Little Miss Muffet
Sat on a tuffet
Eating her curds and whey.
Along came a spider
That sat down beside her
And frightened Miss Muffet away.
Arachnopohobia is clearly not a modern complaint. Although cobwebs have traditionally been used as a dressing for wounds (and, scientifically tested, have turned out to contain all kinds of antibiotics), spiders have long been seen as malevolent.
Richard III, presented by William Shakespeare as the most evil English king, is described as ‘a bottled spider’, which comes from the belief that spiders were inherently toxic – if one were dropped into a glass of water, every drop would be poisoned.
It is therefore entirely understandable that this particular little girl from days gone by would have been frightened away by one, but in fact there’s more to the origins of this rhyme …
‘Little Miss Muffet’ first appeared in print in Scotland in 1805, but it was probably around for a long time before that. Some Scottish historians believe Miss Muffet to be Mary, Queen of Scots (1542–87), and the spider John Knox (c.1510–72), the great Protestant reformer and founder of the powerful Presbyterian Church in Scotland.
Knox’s best-known work was The First Blast of the Trumpet Against the Monstrous Regiment of Women (1558) – a notorious attack against the female Roman Catholic sovereigns of the day, in particular Mary I of Scotland and Mary I of England, in which he stated that his purpose was to demonstrate ‘how abominable before God is the Empire or Rule of a wicked woman, yea, of a traiteresse and bastard’.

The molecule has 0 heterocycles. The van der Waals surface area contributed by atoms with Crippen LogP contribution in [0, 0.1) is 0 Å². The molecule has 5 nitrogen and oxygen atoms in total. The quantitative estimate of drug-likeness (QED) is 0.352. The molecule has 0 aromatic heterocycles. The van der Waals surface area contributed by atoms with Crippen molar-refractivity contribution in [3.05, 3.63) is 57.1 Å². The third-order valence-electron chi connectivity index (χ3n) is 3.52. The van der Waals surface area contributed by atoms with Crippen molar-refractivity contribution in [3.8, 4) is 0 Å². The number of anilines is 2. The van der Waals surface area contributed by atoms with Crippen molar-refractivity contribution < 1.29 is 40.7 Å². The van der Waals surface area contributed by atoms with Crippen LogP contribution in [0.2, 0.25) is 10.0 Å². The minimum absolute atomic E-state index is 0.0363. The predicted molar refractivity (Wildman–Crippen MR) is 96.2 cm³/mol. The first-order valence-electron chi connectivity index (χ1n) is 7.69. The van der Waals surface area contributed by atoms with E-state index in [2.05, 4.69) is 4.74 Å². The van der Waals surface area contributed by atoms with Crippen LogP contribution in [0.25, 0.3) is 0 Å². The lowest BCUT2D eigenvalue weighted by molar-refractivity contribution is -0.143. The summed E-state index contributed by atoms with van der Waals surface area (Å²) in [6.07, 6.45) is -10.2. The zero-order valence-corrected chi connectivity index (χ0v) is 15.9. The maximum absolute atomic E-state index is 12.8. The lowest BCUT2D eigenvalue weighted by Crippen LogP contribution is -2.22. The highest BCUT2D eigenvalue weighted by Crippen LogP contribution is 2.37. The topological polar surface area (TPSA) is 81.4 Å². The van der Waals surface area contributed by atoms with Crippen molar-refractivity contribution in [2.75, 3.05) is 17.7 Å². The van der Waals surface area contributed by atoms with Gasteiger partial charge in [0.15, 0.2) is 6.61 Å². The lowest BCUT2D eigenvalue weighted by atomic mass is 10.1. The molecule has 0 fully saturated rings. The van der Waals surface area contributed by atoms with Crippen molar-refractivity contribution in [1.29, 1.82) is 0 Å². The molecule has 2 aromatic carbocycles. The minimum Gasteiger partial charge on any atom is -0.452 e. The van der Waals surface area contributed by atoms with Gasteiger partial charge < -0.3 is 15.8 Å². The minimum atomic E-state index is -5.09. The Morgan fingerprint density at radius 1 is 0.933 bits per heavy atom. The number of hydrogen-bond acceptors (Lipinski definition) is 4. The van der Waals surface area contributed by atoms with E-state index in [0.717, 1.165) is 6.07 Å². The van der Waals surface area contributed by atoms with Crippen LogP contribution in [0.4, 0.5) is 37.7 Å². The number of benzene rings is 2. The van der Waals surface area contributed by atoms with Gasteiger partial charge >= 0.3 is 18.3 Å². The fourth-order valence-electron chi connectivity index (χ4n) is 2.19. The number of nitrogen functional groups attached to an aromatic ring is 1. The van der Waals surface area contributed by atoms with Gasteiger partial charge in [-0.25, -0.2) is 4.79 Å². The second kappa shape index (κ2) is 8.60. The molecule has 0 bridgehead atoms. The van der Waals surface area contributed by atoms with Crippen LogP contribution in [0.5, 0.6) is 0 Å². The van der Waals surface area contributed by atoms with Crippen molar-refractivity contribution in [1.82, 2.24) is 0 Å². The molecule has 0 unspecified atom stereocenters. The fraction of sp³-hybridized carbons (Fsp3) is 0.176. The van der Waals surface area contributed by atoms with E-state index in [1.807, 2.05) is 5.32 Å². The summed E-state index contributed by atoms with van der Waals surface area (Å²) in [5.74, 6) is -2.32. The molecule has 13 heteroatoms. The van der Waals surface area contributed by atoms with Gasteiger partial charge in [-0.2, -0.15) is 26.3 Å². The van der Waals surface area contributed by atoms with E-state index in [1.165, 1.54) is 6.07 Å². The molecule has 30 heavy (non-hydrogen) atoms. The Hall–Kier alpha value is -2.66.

Which goes some way to explaining why he and the young queen were unlikely to see eye to eye, even if she hadn’t had such a turbulent and very public love life – twice married, to the French Dauphin (Francis II) and Lord Darnley, both Catholics, and with a purported lover, David Rizzio, murdered by a jealous Darnley.
Knox held vast religious influence in Scotland and regularly rebuked Mary, often openly attacking her in his sermons. Eventually her nobles rebelled and she ran away to England, but her cousin Elizabeth turned out to be even less keen on her presences than Knox.
Mary was kept under house arrest for nineteen years and then executed. So the Scottish line is that only if Miss Muffet had made friends with the spider, everything could have been so different for her – and for spiders too for that matter.
However, an English interpretation of the rhyme is rather more domestic in nature. Historians point to the eminent English physician Dr Thomas Muffet (1553–1604), staunchly Puritan in his beliefs and therefore close in spirit to John Knox.
What he is best known for is his study of insects, particularly spiders, and how they relate to medicine. Hence it is easy to imagine one of Dr Muffet’s daughters sitting on a small, three-legged stool (a tuffet), eating her curds and whey (a dairy product, not unlike cottage cheese), when one of his spiders dropped in and frightened the living curds out of her.
Children’s Nursery Rhymes – Kindle Edition